Visual Alerts for Sounds

Visual signals can replace or supplement audible ones for people with hearing impairments. 

For example, flashing lights can be used to signal fire alarms, incoming calls, or a colleague’s arrival.

Open Floor Plan Considerations

While open floor plans can facilitate communication and collaboration, they can also create challenges for people with hearing impairments due to increased noise levels. 

Using partitions, carpets, and acoustic ceiling tiles can help absorb sound and reduce echo.

Designing for Mobility Issues

Mobility issues require special attention to ensure ease of movement and access within the office. Here are some key points to keep in mind:

Doorways and Hallways

Wide doorways and hallways are a must for wheelchair users. 

Automatic doors or doors with lever handles can also make entry and exit easier. 

Additionally, clear paths of travel without obstacles are crucial for safe and independent navigation.

Workstations and Seating

Adjustable workstations allow each individual to set up their workspace according to their needs. 

For instance, a height-adjustable desk can accommodate both a person using a wheelchair and a person standing. 

Ergonomic chairs and keyboard supports can also enhance comfort and ease of use.

Restrooms and Common Areas

Accessible restrooms with adequate space for wheelchair manoeuvring, grab bars, and lever-handled faucets are essential. 

Similarly, common areas such as kitchens and break rooms should be designed in a way that allows all employees to use them independently.

This may involve installing lower countertops, providing space under sinks for wheelchair users, and using open shelving for easy access to items.

Designing for Cognitive Disabilities

Designing for cognitive disabilities involves creating an environment that reduces confusion and stress. Here’s how this can be achieved:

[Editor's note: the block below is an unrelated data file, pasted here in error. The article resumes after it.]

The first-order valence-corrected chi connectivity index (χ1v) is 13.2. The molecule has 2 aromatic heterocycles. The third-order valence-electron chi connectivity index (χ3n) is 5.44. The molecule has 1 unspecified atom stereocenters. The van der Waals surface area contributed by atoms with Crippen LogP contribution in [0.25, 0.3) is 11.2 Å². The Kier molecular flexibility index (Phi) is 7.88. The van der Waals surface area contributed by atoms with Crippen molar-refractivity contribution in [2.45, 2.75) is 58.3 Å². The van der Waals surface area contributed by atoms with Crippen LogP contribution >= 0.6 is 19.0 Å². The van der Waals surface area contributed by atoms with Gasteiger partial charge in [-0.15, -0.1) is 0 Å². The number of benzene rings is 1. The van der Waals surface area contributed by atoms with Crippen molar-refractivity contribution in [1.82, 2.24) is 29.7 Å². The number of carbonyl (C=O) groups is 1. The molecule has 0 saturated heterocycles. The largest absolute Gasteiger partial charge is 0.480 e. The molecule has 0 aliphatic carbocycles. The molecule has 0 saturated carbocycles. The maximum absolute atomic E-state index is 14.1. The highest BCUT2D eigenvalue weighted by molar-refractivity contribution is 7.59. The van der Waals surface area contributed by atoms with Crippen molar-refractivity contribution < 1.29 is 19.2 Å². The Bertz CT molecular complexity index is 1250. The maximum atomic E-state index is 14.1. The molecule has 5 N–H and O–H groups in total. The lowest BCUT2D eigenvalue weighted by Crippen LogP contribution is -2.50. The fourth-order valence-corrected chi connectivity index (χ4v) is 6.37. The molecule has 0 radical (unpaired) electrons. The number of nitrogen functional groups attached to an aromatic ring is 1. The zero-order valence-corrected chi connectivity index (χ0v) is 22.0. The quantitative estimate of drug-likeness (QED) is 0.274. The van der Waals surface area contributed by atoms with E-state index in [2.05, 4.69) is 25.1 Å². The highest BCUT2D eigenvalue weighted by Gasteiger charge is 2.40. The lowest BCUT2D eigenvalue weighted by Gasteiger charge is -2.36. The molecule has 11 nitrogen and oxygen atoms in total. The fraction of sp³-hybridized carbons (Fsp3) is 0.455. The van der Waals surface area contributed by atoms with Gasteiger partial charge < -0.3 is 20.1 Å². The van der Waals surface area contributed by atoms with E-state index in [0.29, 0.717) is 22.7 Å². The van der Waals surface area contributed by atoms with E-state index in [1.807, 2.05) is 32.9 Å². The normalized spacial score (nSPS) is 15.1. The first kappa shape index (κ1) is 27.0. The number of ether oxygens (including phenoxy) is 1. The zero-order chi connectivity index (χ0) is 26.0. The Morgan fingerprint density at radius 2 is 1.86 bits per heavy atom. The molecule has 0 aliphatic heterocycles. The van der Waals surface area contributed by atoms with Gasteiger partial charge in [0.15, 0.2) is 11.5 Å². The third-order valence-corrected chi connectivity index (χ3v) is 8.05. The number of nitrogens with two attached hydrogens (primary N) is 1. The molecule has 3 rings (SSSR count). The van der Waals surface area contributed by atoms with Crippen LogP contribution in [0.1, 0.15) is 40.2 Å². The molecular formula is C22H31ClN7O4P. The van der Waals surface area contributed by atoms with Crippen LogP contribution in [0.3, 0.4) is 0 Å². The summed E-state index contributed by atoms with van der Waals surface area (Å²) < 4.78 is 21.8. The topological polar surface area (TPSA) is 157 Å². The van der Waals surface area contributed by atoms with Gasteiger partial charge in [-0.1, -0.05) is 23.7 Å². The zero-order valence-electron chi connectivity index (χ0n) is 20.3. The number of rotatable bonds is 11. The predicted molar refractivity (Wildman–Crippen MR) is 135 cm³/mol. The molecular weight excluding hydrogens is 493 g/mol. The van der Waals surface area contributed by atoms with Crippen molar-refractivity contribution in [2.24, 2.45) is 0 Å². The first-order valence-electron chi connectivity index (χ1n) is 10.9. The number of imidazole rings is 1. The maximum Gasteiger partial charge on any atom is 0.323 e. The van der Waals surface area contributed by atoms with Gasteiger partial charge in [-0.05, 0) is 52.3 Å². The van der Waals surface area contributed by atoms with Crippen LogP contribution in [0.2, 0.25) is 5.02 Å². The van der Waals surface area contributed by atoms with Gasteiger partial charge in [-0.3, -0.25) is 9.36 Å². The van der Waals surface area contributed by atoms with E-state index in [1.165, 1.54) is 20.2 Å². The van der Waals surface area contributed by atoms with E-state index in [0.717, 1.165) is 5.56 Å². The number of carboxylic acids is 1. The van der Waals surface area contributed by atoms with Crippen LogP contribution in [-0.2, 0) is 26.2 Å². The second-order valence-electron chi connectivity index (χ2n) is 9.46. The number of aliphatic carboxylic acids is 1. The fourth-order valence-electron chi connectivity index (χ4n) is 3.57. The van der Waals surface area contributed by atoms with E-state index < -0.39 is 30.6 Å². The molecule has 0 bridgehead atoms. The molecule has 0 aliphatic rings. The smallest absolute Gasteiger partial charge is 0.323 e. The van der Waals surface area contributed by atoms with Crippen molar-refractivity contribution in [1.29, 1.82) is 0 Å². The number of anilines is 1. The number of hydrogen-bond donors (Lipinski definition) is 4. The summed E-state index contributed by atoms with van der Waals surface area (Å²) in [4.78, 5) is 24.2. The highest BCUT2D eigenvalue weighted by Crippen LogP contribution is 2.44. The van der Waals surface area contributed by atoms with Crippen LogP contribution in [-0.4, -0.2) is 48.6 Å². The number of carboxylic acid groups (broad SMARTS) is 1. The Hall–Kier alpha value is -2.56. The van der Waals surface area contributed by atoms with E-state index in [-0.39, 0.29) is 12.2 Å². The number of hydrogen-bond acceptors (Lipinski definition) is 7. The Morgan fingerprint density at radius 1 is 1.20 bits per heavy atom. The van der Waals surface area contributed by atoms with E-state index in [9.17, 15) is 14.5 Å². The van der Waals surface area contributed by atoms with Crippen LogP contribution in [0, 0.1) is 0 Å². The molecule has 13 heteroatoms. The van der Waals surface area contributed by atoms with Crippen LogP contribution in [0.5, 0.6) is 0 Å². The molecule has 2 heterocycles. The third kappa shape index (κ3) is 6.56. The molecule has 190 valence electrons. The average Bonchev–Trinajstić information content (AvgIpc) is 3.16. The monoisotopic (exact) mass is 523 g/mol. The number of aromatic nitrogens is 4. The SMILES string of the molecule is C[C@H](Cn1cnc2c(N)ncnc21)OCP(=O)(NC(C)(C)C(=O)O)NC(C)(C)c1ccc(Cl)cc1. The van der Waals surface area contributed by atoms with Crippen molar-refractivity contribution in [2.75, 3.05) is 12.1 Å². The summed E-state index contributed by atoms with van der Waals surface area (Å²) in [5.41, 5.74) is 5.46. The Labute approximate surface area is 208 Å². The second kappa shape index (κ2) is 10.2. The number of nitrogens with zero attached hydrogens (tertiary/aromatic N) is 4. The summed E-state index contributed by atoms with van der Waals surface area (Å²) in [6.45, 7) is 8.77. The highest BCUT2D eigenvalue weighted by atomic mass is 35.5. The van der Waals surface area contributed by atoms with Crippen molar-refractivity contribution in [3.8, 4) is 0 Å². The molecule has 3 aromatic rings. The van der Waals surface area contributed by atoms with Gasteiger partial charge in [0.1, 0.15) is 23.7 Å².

Clear Signage

Clear, simple signage with pictograms can help people with cognitive disabilities understand where they are and where they need to go.

Consistent placement of signs can also make it easier for them to navigate the office.

Simple Layouts

Complex layouts can be challenging for people with cognitive disabilities. 

A simple, logical layout with clear paths of travel can make navigation much easier. 

Open floor plans can also help by providing visual cues about different areas and their functions.

Quiet Spaces

People with cognitive disabilities might be particularly sensitive to noise and other sensory inputs. 

Providing quiet spaces where they can retreat when needed can help reduce stress and improve concentration.


Designing accessible office interiors is all about empathy, understanding, and consideration. By considering the diverse needs of all employees, you can create a workspace that is not only compliant with accessibility standards but also promotes inclusivity, productivity, and well-being. Remember, an accessible office is an efficient and harmonious office.

At Westbrook Interiors, we pride ourselves on being a leading fit out company in Dubai that understands the importance of inclusive and accessible design. As your preferred office fit out company in Dubai, we deliver a workspace that not only meets accessibility standards but goes beyond, fostering a culture of inclusivity and respect.